Introduction

The on-going controversy over the rumored plan by President Muhammad Buhari to extend the tenure of service of the Inspector-General of Police, Ibrahim Idris, beyond his ostensible retirement age has polarized public opinion seemingly along political lines.

It has even reportedly resulted in a litigation which the main opposition grouping, the Coalition of United Political Parties, CUPP reportedly filed at the Federal High Court, Abuja, against the President, the IG, the Police Service Commission and the Police Force as a whole.

Even though the debate is still in the realm of speculation, given that the President is yet to indicate his intention one way or another, it is apposite to ask whether there is any precedent for extending a public officer’s term of service beyond his or her statutory prescribed date of retirement. Can President extend that of the IG by re-appointing him? Let’s attempt some answers.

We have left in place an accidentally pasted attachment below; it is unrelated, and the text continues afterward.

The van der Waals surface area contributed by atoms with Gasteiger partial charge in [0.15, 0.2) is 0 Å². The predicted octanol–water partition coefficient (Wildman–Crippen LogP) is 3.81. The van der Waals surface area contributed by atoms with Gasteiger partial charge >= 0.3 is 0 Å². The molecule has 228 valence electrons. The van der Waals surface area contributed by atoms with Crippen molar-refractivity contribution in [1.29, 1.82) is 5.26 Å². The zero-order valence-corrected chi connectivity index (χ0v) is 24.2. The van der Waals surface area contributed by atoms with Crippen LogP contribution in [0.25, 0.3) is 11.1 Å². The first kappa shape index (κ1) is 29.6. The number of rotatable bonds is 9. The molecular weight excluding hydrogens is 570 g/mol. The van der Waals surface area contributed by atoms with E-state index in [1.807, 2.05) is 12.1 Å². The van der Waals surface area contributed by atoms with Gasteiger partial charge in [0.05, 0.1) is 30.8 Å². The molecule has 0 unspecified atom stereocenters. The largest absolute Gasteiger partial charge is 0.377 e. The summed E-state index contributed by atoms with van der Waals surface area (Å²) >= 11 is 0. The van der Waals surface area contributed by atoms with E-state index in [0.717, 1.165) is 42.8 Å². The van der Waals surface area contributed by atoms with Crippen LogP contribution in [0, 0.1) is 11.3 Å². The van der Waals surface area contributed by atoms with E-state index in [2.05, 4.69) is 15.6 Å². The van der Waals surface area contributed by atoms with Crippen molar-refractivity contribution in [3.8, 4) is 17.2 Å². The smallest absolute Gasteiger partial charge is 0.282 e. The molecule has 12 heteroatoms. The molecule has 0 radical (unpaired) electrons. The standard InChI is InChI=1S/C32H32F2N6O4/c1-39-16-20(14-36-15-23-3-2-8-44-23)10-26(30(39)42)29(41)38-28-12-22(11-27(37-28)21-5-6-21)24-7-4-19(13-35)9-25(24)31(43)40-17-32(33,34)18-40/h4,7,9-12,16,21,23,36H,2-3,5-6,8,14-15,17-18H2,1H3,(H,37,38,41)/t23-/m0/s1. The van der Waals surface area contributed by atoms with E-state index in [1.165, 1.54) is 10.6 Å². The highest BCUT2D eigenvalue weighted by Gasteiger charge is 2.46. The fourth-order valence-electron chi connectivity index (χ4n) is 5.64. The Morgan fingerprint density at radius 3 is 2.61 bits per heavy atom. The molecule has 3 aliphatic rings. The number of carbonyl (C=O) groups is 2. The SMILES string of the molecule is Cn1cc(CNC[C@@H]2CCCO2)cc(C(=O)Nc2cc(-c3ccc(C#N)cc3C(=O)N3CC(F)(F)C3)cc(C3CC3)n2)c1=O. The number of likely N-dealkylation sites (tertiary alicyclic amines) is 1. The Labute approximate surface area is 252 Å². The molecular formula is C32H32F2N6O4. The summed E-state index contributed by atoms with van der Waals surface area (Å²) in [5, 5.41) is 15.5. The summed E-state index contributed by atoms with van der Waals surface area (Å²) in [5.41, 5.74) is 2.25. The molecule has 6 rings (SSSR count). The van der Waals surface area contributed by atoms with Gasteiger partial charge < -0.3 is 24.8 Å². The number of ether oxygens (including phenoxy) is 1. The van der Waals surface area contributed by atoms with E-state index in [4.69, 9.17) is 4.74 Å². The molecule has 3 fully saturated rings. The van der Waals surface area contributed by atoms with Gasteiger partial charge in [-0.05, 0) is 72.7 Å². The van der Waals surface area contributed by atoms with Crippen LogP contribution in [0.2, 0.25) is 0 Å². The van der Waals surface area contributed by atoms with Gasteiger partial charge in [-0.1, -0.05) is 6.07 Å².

The Law

Public officers in Nigeria enjoy a secured tenure of service. By virtue of the Federal Public Service Rules 2009 (specifically, Rule No. 020810), the compulsory retirement age for all grades of officers in the Federal Public Service is 60 years or 35 years of pensionable service, whichever is earlier; no officer is allowed to remain the Service beyond these ages. Similar Rules exist in the public services of the 36 States. A different regime is, however, applicable to judicial officers, in respect of which the Constitution (under Section 291) prescribes a mandatory retirement age of 70 years or 65 years for Justices of the Supreme Court/the Court of Appeal and other courts, respectively.